About one week after emerging from a queen cell, the queen leaves the hive to mate with several drones in flight. Because she must fly some distance from her colony to mate (nature’s way of avoiding inbreeding), she first circles the hive to orient herself to its location. She leaves the hive by herself and is gone approximately 13 minutes. The queen mates, usually in the afternoon, with seven to fifteen drones at an altitude above 20 feet. Drones are able to find and recognize the queen by her chemical odor (pheromone). If bad weather delays the queen’s mating flight for more than 20 days, she loses the ability to mate and will only be able to lay unfertilized eggs, which result in drones.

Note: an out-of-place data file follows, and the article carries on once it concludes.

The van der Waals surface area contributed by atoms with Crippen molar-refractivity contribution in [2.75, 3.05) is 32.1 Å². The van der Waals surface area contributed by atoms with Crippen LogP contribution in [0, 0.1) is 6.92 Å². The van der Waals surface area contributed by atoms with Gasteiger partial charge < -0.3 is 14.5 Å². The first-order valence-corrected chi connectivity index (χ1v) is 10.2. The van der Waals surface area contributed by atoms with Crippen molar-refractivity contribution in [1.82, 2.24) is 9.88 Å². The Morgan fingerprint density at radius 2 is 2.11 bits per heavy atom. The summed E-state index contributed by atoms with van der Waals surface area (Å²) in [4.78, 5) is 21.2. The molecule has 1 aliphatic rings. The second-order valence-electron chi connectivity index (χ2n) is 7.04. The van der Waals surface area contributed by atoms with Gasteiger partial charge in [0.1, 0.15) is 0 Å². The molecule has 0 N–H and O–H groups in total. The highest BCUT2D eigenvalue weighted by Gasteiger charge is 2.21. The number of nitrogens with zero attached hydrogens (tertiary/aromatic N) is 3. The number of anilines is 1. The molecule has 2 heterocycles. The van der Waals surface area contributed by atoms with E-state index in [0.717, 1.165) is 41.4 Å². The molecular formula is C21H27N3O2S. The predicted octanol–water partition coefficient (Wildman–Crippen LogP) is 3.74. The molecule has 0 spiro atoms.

After mating the queen returns to the hive and begins laying eggs in about 48 hours. She releases several sperm from the spermatheca each time she lays an egg destined to become either a worker or queen. If her egg is laid in a larger drone-sized cell, she does not release sperm. The queen is constantly attended and fed royal jelly by the colony’s worker bees. The number of eggs the queen lays depends on the amount of food she receives and the size of the worker force capable of preparing beeswax cells for her eggs and caring for the larva that will hatch from the eggs in 3 days. When the queen substance secreted by the queen is no longer adequate, the workers prepare to replace (supersede) her. The old queen and her new daughter may both be present in the hive for some time following supersedure.